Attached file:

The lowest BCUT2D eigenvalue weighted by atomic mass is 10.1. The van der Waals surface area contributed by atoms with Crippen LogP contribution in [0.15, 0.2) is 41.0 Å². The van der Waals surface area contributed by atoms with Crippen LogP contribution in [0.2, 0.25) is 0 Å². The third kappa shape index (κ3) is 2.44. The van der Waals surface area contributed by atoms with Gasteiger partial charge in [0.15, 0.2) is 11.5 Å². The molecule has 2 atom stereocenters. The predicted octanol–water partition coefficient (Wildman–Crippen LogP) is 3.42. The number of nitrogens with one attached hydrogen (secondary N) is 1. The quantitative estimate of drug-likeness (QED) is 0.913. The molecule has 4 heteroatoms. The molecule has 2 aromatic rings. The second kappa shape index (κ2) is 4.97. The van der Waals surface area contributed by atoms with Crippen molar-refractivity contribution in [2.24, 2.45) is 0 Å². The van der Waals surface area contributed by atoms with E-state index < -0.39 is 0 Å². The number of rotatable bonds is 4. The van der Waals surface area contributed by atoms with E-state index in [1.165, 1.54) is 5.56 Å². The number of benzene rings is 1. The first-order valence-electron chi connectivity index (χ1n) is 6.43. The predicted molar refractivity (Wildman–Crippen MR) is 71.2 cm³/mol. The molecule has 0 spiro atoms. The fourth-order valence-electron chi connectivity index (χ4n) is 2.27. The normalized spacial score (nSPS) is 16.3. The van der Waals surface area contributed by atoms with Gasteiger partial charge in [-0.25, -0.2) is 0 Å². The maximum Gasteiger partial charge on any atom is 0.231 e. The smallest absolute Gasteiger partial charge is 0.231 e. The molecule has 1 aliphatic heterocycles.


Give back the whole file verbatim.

The lowest BCUT2D eigenvalue weighted by atomic mass is 10.1. The van der Waals surface area contributed by atoms with Crippen LogP contribution in [0.15, 0.2) is 41.0 Å². The van der Waals surface area contributed by atoms with Crippen LogP contribution in [0.2, 0.25) is 0 Å². The third kappa shape index (κ3) is 2.44. The van der Waals surface area contributed by atoms with Gasteiger partial charge in [0.15, 0.2) is 11.5 Å². The molecule has 2 atom stereocenters. The predicted octanol–water partition coefficient (Wildman–Crippen LogP) is 3.42. The number of nitrogens with one attached hydrogen (secondary N) is 1. The quantitative estimate of drug-likeness (QED) is 0.913. The molecule has 4 heteroatoms. The molecule has 2 aromatic rings. The second kappa shape index (κ2) is 4.97. The van der Waals surface area contributed by atoms with Crippen molar-refractivity contribution in [2.24, 2.45) is 0 Å². The van der Waals surface area contributed by atoms with E-state index < -0.39 is 0 Å². The number of rotatable bonds is 4. The van der Waals surface area contributed by atoms with E-state index in [1.165, 1.54) is 5.56 Å². The number of benzene rings is 1. The first-order valence-electron chi connectivity index (χ1n) is 6.43. The predicted molar refractivity (Wildman–Crippen MR) is 71.2 cm³/mol. The molecule has 0 spiro atoms. The fourth-order valence-electron chi connectivity index (χ4n) is 2.27. The normalized spacial score (nSPS) is 16.3. The van der Waals surface area contributed by atoms with Gasteiger partial charge in [-0.25, -0.2) is 0 Å². The maximum Gasteiger partial charge on any atom is 0.231 e. The smallest absolute Gasteiger partial charge is 0.231 e. The molecule has 1 aliphatic heterocycles.